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15 March 2011, 15:25

Microsoft releases Internet Explorer 9

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IE Logo Almost exactly a year after releasing the first preview version, Microsoft has made the finished version of its Internet Explorer 9 browser available to download. Internet Explorer 9 is available for 32- and 64-bit versions of Windows 7, Vista and Server 2008 in 40 languages – these can be downloaded from Microsoft's international website. There will not be an XP version, however. In the past it has taken anywhere from a few days to a few weeks for Microsoft to distribute the browser to the majority of Vista, Windows 7 and Server 2008 systems via the built-in automatic update mechanism.

A key development goal was performance. The first beta version of Microsoft's browser contained a compiling JavaScript engine, the performance of which has been further enhanced during beta development – IE9 now offers JavaScript performance comparable to that of Google's Chrome 10 and Firefox 4. For animations, a new front in the performance wars, its hardware acceleration means that Internet Explorer should even have its nose in front. A comparison of graphics performance on the IE blog, which claims that Microsoft's browser leaves the competition standing, has, however, attracted strong criticism from Mozilla.

Zoom Microsoft has setup a site with web technology demos for the new browser.
As has been seen in the platform previews, IE9 now supports a number of new web standards, including HML5 video, Canvas, SVG and CSS3 properties. Since the beta, IE9 has gained the ability to understand HTML5 tags such as [code[<section>[/code] and <hgroup> – this, along with CSS3 transformation in a 2D context, was present in the final platform preview.

By contrast, support for the Geolocation API – possibly the biggest omission in previous versions of IE9 – was first added in the release candidate. As with its competitors, Internet Explorer 9 must ask for the user's permission before disclosing location information to websites. In practice, however, it remains difficult to discover a user's location. Microsoft plans to further test several not yet mature new HTML5 features on prototypes in its 'HTML5 Labs'.

Another important new feature first included in the release candidate is tracking protection, which replaces the previous InPrivate filtering. This is able to filter out content from external domains, such as Google Analytics scripts, Facebook buttons, counting pixels and externally hosted scripts. It uses blacklists and whitelists, making it similar to ad blocker extensions such as AdBlock Plus. Microsoft does not itself intend to publish tracking protection lists, but does host them.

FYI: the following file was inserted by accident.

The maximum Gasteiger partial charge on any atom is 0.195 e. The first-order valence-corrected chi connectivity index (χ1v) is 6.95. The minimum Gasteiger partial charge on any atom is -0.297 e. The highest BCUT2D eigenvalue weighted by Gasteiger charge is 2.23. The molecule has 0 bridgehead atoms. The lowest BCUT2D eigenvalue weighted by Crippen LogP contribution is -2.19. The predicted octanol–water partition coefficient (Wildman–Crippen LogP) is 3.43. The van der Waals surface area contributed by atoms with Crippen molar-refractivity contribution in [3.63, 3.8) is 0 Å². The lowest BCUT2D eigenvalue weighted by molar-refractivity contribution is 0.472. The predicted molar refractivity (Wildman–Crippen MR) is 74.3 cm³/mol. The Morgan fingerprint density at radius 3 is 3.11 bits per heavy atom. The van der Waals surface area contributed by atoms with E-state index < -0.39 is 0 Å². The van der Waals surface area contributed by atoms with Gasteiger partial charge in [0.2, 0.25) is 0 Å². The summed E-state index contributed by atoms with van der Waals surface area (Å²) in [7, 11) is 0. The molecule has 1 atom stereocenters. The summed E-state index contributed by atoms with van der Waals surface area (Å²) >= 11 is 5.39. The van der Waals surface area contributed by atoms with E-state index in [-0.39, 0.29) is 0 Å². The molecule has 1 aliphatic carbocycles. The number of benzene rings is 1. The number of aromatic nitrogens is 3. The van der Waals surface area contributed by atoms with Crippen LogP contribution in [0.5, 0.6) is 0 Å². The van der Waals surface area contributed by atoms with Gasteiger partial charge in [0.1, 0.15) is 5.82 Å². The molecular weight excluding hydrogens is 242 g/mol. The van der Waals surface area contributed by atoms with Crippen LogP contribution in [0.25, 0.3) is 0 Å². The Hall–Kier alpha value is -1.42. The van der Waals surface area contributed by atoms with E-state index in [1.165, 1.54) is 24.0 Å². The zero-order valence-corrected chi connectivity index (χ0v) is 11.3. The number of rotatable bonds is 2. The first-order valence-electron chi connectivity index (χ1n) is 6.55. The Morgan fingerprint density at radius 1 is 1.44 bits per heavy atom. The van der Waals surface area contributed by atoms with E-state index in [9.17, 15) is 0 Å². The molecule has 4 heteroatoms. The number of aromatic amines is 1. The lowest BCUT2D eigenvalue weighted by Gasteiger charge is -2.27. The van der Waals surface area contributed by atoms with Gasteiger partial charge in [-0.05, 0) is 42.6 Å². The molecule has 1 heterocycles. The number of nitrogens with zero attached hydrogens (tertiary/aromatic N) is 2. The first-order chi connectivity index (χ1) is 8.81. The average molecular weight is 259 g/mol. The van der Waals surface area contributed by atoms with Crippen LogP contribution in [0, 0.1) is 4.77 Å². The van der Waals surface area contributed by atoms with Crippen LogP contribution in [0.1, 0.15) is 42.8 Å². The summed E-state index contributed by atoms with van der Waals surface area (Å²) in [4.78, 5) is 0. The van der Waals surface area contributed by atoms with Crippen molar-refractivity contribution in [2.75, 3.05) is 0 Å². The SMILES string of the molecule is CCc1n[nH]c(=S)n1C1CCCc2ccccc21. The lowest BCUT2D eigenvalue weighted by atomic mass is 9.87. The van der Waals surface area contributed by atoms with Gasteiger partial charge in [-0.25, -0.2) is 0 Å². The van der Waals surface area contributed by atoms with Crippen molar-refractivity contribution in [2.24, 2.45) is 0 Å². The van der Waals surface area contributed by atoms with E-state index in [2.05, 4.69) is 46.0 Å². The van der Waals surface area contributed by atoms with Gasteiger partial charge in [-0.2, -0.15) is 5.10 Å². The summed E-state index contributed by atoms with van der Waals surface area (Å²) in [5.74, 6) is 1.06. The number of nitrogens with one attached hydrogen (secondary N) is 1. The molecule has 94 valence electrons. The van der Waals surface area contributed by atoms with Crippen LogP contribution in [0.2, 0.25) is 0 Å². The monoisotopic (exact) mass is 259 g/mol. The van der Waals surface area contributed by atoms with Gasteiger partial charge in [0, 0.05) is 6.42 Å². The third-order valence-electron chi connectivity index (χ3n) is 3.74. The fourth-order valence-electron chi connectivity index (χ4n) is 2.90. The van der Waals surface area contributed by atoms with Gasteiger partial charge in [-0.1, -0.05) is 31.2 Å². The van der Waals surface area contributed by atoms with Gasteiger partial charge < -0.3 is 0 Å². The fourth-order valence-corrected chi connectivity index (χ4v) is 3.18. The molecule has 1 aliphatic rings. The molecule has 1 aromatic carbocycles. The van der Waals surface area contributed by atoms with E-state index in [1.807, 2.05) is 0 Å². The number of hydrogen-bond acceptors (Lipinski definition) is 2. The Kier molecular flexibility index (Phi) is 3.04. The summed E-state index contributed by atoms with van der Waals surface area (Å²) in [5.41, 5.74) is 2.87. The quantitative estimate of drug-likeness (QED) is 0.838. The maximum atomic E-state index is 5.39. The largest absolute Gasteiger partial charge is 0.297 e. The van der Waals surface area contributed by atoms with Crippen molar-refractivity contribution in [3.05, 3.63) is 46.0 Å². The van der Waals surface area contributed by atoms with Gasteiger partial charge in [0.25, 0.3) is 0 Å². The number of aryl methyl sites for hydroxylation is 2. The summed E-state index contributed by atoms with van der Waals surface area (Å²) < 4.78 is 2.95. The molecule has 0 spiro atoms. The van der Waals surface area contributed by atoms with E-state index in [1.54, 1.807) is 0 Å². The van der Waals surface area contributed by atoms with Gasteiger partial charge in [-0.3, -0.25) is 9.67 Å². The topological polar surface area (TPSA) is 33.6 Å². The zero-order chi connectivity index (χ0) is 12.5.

The browser even automatically creates a list in which it records all third party content that is loaded by multiple different websites (on installation configured as at least ten). Users merely have to activate this 'personalised list'. Microsoft has added tracking protection in response to pressure from the FTC, competition regulator in the US, to protect users' privacy from advertisers. Its competitors use a range of alternative solutions; Firefox uses an HTTP header and Google has announced a Chrome extension.

'ActiveX filtering' provides IE9 with a practical method of controlling plugins with security implications, such as Flash, Silverlight, QuickTime and Java. In contrast to the add-on manager, which is still available, ActiveX filtering disables all plugins and adds a blue no-entry symbol to the address bar when content is blocked. Plugins can then be whitelisted on a website by website basis.

An HTML5 video codec battle is currently raging between Google's open source VP8/WebM and the established H.264, also used by Microsoft. Internet Explorer can, however, utilise all codecs installed in Windows but does not install a VP8 codec. According to Microsoft Evangelist Dean Hachamovitch, the company is concerned that WebM could draw it into another patent trap (cf. WMV and MP3). If Google were to indemnify it against this eventuality, Microsoft would, according to Hachamovitch, have nothing against integrating it into its browser.

With respect to the user interface in IE9, it's a case of 'less is more'. The browser GUI is designed to be lean, leaner in fact than any other browser, allowing web content to take centre stage. Tabs have been packed onto the address bar, though users still have the option of a separate tabs bar if preferred. It will, in future, also be possible to switch between search engines without having to re-enter a search term. Some notification dialogs have been made more conspicuous and adherence to the Windows 7 task bar has also been improved.

See also:

(Herbert Braun / crve)

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